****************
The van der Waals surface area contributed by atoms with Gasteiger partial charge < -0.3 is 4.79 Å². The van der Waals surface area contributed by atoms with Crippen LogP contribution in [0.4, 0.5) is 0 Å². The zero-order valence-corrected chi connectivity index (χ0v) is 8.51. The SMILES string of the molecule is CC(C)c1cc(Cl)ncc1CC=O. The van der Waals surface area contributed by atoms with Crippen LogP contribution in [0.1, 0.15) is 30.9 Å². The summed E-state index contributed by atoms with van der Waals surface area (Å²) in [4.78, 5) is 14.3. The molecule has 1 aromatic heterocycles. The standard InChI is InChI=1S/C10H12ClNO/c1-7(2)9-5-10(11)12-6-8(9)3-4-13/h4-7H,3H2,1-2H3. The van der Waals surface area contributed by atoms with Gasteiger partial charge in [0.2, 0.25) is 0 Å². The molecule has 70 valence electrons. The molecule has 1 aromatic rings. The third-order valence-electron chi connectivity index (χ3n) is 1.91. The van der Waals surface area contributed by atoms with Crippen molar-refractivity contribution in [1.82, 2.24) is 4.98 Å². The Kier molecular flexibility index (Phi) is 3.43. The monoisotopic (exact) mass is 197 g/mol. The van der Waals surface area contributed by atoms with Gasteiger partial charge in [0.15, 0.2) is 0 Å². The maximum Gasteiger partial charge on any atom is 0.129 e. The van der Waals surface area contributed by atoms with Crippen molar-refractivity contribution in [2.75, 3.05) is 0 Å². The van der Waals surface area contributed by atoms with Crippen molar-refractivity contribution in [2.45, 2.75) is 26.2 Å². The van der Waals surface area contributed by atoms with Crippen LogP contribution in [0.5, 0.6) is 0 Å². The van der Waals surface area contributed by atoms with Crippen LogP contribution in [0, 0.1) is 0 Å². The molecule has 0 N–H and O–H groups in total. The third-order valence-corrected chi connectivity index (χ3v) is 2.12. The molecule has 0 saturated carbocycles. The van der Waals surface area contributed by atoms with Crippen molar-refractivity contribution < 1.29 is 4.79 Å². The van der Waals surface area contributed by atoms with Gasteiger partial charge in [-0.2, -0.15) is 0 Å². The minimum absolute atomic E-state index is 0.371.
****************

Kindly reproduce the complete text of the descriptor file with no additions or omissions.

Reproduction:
The van der Waals surface area contributed by atoms with Gasteiger partial charge < -0.3 is 4.79 Å². The van der Waals surface area contributed by atoms with Crippen LogP contribution in [0.4, 0.5) is 0 Å². The zero-order valence-corrected chi connectivity index (χ0v) is 8.51. The SMILES string of the molecule is CC(C)c1cc(Cl)ncc1CC=O. The van der Waals surface area contributed by atoms with Crippen LogP contribution in [0.1, 0.15) is 30.9 Å². The summed E-state index contributed by atoms with van der Waals surface area (Å²) in [4.78, 5) is 14.3. The molecule has 1 aromatic heterocycles. The standard InChI is InChI=1S/C10H12ClNO/c1-7(2)9-5-10(11)12-6-8(9)3-4-13/h4-7H,3H2,1-2H3. The van der Waals surface area contributed by atoms with Gasteiger partial charge in [0.2, 0.25) is 0 Å². The molecule has 70 valence electrons. The molecule has 1 aromatic rings. The third-order valence-electron chi connectivity index (χ3n) is 1.91. The van der Waals surface area contributed by atoms with Crippen molar-refractivity contribution in [1.82, 2.24) is 4.98 Å². The Kier molecular flexibility index (Phi) is 3.43. The monoisotopic (exact) mass is 197 g/mol. The van der Waals surface area contributed by atoms with Gasteiger partial charge in [0.15, 0.2) is 0 Å². The maximum Gasteiger partial charge on any atom is 0.129 e. The van der Waals surface area contributed by atoms with Crippen molar-refractivity contribution in [2.75, 3.05) is 0 Å². The van der Waals surface area contributed by atoms with Crippen molar-refractivity contribution in [2.45, 2.75) is 26.2 Å². The van der Waals surface area contributed by atoms with Crippen LogP contribution in [0.5, 0.6) is 0 Å². The van der Waals surface area contributed by atoms with Crippen LogP contribution in [0, 0.1) is 0 Å². The molecule has 0 N–H and O–H groups in total. The third-order valence-corrected chi connectivity index (χ3v) is 2.12. The molecule has 0 saturated carbocycles. The van der Waals surface area contributed by atoms with Crippen molar-refractivity contribution < 1.29 is 4.79 Å². The van der Waals surface area contributed by atoms with Gasteiger partial charge in [-0.2, -0.15) is 0 Å². The minimum absolute atomic E-state index is 0.371.